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Walking Won't Prevent Heart Disease

Only Vigorous Exercise Prevents Premature Death

WebMD Health News

April 15, 2003 -- You can run, but you can't walk away from the risk of early death due to heart disease, according to a new study. Researchers found that low-intensity exercise such as walking may provide other health and mental benefits, but it isn't likely to ward off heart disease and premature death.

The study, published in the May 2003 issue of the journal Heart, suggests that only more strenuous exercise and physical activity, such as jogging, swimming, and climbing stairs, on a regular basis can significantly reduce the risk of early death due to heart disease.

Researchers say many studies have shown regularly engaging physical activity can help people live longer, healthier lives. But it's not clear what intensity of exercise provides the most consistent health benefits.

Current U.S. Surgeon General guidelines recommend that people engage in moderate exercise or physical activity, such as brisk walking, for at least 30 minutes most days of the week to reduce the risk of heart disease.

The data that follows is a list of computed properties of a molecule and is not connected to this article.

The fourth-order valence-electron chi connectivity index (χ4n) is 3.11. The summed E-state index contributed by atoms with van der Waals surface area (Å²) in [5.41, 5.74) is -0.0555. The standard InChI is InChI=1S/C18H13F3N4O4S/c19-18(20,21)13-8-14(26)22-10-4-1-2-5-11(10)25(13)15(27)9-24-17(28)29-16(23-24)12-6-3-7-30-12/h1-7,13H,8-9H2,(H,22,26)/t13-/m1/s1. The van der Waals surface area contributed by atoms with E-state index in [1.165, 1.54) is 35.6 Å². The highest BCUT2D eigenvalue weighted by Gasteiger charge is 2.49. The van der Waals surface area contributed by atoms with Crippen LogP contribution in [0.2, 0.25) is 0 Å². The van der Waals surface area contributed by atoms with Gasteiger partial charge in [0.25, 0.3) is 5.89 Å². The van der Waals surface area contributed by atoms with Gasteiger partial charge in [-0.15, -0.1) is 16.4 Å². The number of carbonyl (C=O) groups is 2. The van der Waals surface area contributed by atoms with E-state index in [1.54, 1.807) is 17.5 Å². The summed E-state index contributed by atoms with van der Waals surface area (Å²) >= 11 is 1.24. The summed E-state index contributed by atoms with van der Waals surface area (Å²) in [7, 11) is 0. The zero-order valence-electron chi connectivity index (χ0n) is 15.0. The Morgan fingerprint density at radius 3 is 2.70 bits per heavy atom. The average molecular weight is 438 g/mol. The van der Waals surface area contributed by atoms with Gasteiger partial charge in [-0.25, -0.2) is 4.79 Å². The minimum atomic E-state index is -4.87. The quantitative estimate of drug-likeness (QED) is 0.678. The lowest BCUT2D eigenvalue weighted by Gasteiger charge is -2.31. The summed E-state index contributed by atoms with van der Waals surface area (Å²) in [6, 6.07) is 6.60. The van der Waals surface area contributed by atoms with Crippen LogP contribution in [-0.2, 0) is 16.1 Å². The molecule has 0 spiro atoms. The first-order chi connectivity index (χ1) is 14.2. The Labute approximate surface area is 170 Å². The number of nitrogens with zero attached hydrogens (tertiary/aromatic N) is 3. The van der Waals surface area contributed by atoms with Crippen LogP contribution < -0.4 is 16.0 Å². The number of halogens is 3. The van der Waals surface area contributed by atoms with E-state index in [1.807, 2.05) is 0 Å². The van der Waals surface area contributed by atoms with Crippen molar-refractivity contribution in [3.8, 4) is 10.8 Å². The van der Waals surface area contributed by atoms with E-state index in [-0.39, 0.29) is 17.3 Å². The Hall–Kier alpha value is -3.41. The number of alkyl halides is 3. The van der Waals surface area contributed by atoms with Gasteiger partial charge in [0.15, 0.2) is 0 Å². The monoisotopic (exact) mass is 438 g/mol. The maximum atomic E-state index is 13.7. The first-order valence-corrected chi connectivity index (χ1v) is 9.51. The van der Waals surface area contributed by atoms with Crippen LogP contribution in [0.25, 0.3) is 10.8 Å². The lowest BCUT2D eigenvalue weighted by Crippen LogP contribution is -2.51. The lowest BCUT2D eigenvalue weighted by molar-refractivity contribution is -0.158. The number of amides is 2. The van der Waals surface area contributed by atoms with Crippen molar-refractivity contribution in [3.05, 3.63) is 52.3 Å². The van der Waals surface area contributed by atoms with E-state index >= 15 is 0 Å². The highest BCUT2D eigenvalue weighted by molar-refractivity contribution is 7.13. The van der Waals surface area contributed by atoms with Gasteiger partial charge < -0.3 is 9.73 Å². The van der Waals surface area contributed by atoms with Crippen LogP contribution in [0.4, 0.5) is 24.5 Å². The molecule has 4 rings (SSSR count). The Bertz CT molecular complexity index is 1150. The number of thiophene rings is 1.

But some studies suggest that only vigorous exercise provides significant benefits in staving off heart-related death, while others say light and moderate physical activity, like walking, can also reduce the risk of heart disease and premature death.

In this study, researchers compared the intensity of leisure time physical activities and the risk of premature death among a group of 1,975 men with evidence of heart disease from Caerphilly, Wales, over a period of 11 years.

Researcher John Yarnell, MD, of Queens University in Belfast, Northern Ireland, and colleagues asked the men about what type of non-work-related physical activity they usually participated in. The men were then were divided in to three categories according to the intensity of their usual form of exercise:

  • Light -- Walking, bowling, and sailing
  • Moderate -- Golf, digging, and dancing
  • Heavy -- Climbing stairs, swimming, and jogging

During the follow-up period, 252 men (13%) died. More than three-fourths of these deaths were attributed to heart disease and stroke and the rest were to cancer.

Aside from the cancer-related deaths, the study found that men in the least active group had the highest rates of premature death. But the men who engaged in the heaviest levels of exercise had the lowest risk of death from all causes as well as heart disease.

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